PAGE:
Austin Will Be First Texas City to 'Ban the Box' for Private Employers

Author: David B. Weisenfeld, XpertHR Legal Editor

April 4, 2016

Austin will become the first Texas city to restrict the use of criminal history information by private employers in the hiring process. In late March, the Austin City Council passed the Fair Chance Hiring Ordinance, and Mayor Steve Adler is expected to sign it soon. The ordinance will prohibit both criminal history inquiries and criminal background checks until after an employer makes a conditional job offer. Those provisions will make the new law the broadest "ban the box" measure in the South.

"Ban the box" refers to eliminating the box on job applications that some employers use to ask prospective employees if they have ever been convicted of a crime. Austin already prohibited the use of criminal history questions on city employment applications. But this new ordinance goes much further.

The Austin ordinance will apply to all employers, labor organizations or associations with 15 or more employees whose primary work location is within the city for at least 20 weeks in the current or preceding calendar year. The law will also apply to any agency acting on an employer's behalf.

In addition, it precludes an employer that publishes information about a job from either stating or implying that a job applicant's criminal history automatically disqualifies the individual from the job.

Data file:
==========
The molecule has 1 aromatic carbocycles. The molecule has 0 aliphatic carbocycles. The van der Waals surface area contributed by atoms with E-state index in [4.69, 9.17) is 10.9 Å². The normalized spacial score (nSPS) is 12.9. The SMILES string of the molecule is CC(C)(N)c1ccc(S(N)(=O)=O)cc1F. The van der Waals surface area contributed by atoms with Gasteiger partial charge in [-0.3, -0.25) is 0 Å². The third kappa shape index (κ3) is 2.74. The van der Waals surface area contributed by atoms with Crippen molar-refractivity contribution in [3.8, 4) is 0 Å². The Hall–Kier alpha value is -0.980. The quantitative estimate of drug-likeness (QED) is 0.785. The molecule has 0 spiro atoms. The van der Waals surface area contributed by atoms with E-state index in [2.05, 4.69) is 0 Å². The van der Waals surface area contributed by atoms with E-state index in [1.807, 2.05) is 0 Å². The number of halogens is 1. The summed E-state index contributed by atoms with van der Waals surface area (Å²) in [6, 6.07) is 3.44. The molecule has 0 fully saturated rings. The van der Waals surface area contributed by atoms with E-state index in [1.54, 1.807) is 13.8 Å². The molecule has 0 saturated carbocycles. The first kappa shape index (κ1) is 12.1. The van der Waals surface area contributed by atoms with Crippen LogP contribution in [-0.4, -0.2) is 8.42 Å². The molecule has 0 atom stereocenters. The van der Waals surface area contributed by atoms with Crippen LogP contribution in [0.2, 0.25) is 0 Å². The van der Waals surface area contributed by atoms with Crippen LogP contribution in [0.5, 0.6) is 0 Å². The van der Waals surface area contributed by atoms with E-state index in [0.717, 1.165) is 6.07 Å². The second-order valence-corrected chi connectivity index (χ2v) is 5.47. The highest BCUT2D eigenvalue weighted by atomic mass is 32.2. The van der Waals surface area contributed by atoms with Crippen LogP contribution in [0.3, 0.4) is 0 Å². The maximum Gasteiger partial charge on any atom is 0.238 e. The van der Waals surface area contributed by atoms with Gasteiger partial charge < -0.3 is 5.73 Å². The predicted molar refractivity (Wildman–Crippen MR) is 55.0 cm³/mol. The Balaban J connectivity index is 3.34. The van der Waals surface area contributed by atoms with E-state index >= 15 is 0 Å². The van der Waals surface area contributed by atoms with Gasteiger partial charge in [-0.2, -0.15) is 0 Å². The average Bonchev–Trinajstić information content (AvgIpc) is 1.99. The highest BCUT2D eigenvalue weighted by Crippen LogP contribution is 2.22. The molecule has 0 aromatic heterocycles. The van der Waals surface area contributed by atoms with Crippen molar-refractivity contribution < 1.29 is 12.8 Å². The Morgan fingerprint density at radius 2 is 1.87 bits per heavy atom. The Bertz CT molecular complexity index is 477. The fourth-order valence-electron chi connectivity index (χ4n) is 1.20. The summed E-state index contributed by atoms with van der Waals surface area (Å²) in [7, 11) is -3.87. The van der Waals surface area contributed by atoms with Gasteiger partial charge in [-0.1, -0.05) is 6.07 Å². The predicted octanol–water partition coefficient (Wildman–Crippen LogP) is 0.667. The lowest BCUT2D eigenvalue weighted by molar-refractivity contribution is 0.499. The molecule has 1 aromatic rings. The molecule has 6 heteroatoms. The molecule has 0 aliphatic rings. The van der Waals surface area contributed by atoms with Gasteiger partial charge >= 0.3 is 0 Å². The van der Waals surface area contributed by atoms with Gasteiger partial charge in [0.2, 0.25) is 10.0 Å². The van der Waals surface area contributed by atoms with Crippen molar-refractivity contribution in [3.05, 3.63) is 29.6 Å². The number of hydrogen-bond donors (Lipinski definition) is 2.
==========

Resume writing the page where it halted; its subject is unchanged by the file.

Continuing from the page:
While the ordinance does not ban a covered employer from withdrawing a job offer, it will prohibit an employer from denying employment or taking other adverse action because of an individual's criminal history, unless the employer determines there is a direct relation between the individual's criminal history and the responsibilities of the job.

The ordinance stops short of providing jilted applicants with a private right of action, however. It also excludes from coverage:

  • Nonprofit organizations;
  • State agencies; and
  • Any job for which a federal, state or local law automatically disqualifies an individual based on his or her criminal history.

In all, 19 states have passed "ban the box" laws or adopted such policies to remove criminal history questions from initial job applications. Seven of these states restrict private employers from asking these questions at the job application stage, including:

The idea behind "ban the box" laws is to give qualified, rehabilitated candidates a legitimate chance to be considered for job openings. A number of large employers including Target, Home Depot and Koch Industries have eliminated criminal history questions from their job applications.